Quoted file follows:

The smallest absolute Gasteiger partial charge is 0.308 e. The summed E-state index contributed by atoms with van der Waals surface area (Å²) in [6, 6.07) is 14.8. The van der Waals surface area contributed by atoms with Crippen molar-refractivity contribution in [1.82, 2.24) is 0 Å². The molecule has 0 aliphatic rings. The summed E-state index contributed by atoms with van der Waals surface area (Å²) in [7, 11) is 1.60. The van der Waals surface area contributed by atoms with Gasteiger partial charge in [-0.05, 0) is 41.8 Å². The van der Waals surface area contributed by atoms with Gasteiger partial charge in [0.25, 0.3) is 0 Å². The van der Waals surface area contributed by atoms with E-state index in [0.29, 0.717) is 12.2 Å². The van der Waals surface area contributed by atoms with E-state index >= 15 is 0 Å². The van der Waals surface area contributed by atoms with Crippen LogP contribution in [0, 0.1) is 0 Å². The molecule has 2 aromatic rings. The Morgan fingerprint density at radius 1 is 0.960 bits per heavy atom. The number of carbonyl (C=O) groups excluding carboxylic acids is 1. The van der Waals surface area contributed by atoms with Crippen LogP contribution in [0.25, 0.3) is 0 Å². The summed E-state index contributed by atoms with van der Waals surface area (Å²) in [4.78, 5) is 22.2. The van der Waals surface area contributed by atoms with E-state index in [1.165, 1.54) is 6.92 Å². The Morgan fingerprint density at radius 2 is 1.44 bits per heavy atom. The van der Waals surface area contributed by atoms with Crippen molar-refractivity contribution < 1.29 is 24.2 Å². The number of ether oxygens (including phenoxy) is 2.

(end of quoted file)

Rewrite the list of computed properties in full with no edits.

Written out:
The smallest absolute Gasteiger partial charge is 0.308 e. The summed E-state index contributed by atoms with van der Waals surface area (Å²) in [6, 6.07) is 14.8. The van der Waals surface area contributed by atoms with Crippen molar-refractivity contribution in [1.82, 2.24) is 0 Å². The molecule has 0 aliphatic rings. The summed E-state index contributed by atoms with van der Waals surface area (Å²) in [7, 11) is 1.60. The van der Waals surface area contributed by atoms with Gasteiger partial charge in [-0.05, 0) is 41.8 Å². The van der Waals surface area contributed by atoms with Gasteiger partial charge in [0.25, 0.3) is 0 Å². The van der Waals surface area contributed by atoms with E-state index in [0.29, 0.717) is 12.2 Å². The van der Waals surface area contributed by atoms with E-state index >= 15 is 0 Å². The van der Waals surface area contributed by atoms with Crippen LogP contribution in [0, 0.1) is 0 Å². The molecule has 2 aromatic rings. The Morgan fingerprint density at radius 1 is 0.960 bits per heavy atom. The number of carbonyl (C=O) groups excluding carboxylic acids is 1. The van der Waals surface area contributed by atoms with Crippen LogP contribution in [0.25, 0.3) is 0 Å². The summed E-state index contributed by atoms with van der Waals surface area (Å²) in [4.78, 5) is 22.2. The van der Waals surface area contributed by atoms with E-state index in [1.165, 1.54) is 6.92 Å². The Morgan fingerprint density at radius 2 is 1.44 bits per heavy atom. The van der Waals surface area contributed by atoms with Crippen molar-refractivity contribution < 1.29 is 24.2 Å². The number of ether oxygens (including phenoxy) is 2.